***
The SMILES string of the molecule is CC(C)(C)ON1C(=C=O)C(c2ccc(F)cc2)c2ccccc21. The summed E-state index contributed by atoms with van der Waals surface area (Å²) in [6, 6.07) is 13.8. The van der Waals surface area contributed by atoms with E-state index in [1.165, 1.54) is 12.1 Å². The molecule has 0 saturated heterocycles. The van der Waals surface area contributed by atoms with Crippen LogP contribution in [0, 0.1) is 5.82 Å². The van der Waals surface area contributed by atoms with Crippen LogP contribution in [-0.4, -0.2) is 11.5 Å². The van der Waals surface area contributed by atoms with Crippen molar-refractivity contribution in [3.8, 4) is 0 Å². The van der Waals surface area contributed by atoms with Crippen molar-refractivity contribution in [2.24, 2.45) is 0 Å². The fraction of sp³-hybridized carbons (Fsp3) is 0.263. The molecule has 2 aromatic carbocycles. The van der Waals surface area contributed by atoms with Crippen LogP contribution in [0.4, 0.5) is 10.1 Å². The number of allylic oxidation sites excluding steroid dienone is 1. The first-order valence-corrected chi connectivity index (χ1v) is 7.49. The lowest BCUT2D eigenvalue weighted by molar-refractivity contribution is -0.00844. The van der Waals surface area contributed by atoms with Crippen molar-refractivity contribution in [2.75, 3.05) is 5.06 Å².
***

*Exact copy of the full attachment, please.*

The SMILES string of the molecule is CC(C)(C)ON1C(=C=O)C(c2ccc(F)cc2)c2ccccc21. The summed E-state index contributed by atoms with van der Waals surface area (Å²) in [6, 6.07) is 13.8. The van der Waals surface area contributed by atoms with E-state index in [1.165, 1.54) is 12.1 Å². The molecule has 0 saturated heterocycles. The van der Waals surface area contributed by atoms with Crippen LogP contribution in [0, 0.1) is 5.82 Å². The van der Waals surface area contributed by atoms with Crippen LogP contribution in [-0.4, -0.2) is 11.5 Å². The van der Waals surface area contributed by atoms with Crippen molar-refractivity contribution in [3.8, 4) is 0 Å². The van der Waals surface area contributed by atoms with Crippen molar-refractivity contribution in [2.24, 2.45) is 0 Å². The fraction of sp³-hybridized carbons (Fsp3) is 0.263. The molecule has 2 aromatic carbocycles. The van der Waals surface area contributed by atoms with Crippen LogP contribution in [0.4, 0.5) is 10.1 Å². The number of allylic oxidation sites excluding steroid dienone is 1. The first-order valence-corrected chi connectivity index (χ1v) is 7.49. The lowest BCUT2D eigenvalue weighted by molar-refractivity contribution is -0.00844. The van der Waals surface area contributed by atoms with Crippen molar-refractivity contribution in [2.75, 3.05) is 5.06 Å².